Today in History

Discussion in 'General Discussion' started by limbkiller, Dec 22, 2018.

  1. limbkiller

    limbkiller Pulling my hair. Supporting Addict

    Aug 18, 2011
    First gorilla born in captivity
    • On this day in 1956, a baby gorilla named Colo enters the world at the Columbus Zoo in Ohio, becoming the first-ever gorilla born in captivity. Weighing in at approximately 4 pounds, Colo, a western lowland gorilla whose name was a combination of Columbus and Ohio, was the daughter of Millie and Mac, two gorillas captured in French Cameroon, Africa, who were brought to the Columbus Zoo in 1951. Before Colo’s birth, gorillas found at zoos were caught in the wild, often by brutal means. In order to capture a gorilla when it was young and therefore still small enough to handle, hunters frequently had to kill the gorilla’s parents and other family members.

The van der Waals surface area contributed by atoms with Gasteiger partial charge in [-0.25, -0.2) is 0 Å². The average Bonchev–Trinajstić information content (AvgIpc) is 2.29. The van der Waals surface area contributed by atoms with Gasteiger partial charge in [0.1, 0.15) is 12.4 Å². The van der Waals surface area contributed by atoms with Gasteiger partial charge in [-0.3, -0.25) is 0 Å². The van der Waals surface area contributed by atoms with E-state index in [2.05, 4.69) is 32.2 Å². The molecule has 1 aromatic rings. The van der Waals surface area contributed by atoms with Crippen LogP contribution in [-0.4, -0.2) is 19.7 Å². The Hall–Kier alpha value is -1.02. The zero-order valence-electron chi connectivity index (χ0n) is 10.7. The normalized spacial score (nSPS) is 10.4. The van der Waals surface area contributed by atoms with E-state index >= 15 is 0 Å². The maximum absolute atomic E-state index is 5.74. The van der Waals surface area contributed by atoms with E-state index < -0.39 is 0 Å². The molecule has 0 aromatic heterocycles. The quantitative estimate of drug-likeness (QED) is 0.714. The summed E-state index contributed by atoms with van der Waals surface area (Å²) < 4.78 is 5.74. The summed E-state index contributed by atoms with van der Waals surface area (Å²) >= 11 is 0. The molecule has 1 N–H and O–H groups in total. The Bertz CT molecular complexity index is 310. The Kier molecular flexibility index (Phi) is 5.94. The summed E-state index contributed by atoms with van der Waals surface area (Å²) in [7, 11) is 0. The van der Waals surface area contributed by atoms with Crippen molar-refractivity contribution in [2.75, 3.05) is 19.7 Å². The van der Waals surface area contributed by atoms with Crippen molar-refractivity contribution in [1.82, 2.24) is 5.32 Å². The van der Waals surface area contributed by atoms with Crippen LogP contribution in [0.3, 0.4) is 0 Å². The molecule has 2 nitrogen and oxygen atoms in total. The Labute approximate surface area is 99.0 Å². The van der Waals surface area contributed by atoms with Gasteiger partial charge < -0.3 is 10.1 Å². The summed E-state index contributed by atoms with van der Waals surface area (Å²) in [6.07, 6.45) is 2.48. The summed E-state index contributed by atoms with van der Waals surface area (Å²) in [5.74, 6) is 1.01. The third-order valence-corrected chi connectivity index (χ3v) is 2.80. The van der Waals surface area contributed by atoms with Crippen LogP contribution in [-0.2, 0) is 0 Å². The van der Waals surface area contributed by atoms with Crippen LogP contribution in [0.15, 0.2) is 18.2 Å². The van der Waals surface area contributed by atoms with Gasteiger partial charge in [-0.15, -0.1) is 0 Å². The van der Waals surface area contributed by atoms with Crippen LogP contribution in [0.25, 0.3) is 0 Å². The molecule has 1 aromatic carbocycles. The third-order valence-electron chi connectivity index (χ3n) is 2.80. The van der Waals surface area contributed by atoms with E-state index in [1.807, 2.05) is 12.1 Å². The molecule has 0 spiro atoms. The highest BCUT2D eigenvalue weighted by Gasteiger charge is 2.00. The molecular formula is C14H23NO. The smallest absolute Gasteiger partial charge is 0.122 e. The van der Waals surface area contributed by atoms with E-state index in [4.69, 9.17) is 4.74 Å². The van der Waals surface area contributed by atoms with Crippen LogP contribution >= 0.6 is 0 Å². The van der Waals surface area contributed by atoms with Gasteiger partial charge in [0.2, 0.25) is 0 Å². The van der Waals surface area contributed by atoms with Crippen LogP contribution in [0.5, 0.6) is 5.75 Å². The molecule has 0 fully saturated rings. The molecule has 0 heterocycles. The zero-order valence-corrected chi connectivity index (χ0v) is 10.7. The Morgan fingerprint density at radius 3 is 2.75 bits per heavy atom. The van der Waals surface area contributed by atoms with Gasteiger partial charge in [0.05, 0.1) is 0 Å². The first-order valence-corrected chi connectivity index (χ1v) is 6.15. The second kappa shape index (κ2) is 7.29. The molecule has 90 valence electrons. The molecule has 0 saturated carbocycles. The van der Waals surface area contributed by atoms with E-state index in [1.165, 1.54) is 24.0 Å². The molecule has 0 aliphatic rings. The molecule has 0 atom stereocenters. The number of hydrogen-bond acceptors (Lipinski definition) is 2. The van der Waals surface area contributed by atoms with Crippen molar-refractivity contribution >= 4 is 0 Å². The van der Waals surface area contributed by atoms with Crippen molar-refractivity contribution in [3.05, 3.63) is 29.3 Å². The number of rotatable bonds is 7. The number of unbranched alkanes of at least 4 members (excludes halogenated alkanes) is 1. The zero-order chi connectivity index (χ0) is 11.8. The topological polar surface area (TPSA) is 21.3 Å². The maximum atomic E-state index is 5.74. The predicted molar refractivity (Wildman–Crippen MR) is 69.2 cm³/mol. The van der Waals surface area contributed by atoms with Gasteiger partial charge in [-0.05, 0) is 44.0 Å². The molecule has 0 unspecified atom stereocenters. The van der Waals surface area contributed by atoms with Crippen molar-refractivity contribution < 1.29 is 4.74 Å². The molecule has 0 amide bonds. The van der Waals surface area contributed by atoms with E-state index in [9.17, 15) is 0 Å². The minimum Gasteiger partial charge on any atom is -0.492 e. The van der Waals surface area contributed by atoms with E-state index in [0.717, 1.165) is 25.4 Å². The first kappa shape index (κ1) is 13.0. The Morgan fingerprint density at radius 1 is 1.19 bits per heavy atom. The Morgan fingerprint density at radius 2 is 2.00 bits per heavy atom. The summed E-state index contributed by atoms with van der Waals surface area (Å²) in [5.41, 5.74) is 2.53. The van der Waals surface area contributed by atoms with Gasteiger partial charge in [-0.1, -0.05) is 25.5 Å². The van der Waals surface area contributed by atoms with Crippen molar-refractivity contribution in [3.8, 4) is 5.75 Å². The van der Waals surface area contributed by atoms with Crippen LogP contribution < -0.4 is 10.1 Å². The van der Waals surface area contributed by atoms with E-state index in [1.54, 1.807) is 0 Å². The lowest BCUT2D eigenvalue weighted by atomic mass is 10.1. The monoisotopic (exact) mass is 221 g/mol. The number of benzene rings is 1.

Gorillas are peaceful, intelligent animals, native to Africa, who live in small groups led by one adult male, known as a silverback. There are three subspecies of gorilla: western lowland, eastern lowland and mountain. The subspecies are similar and the majority of gorillas in captivity are western lowland. Gorillas are vegetarians whose only natural enemy is the humans who hunt them. On average, a gorilla lives to 35 years in the wild and 50 years in captivity.

      At the time Colo was born, captive gorillas often never learned parenting skills from their own parents in the wild, so the Columbus Zoo built her a nursery and she was reared by zookeepers. In the years since Colo’s arrival, zookeepers have developed habitats that simulate a gorilla’s natural environment and many captive-born gorillas are now raised by their mothers. In situations where this doesn’t work, zoos have created surrogacy programs, in which the infants are briefly cared for by humans and then handed over to other gorillas to raise.

    • Colo, who generated enormous public interest and is still alive today, went on to become a mother, grandmother, and in 1996, a great-grandmother to Timu, the first surviving infant gorilla conceived by artificial insemination. Timu gave birth to her first baby in 2003.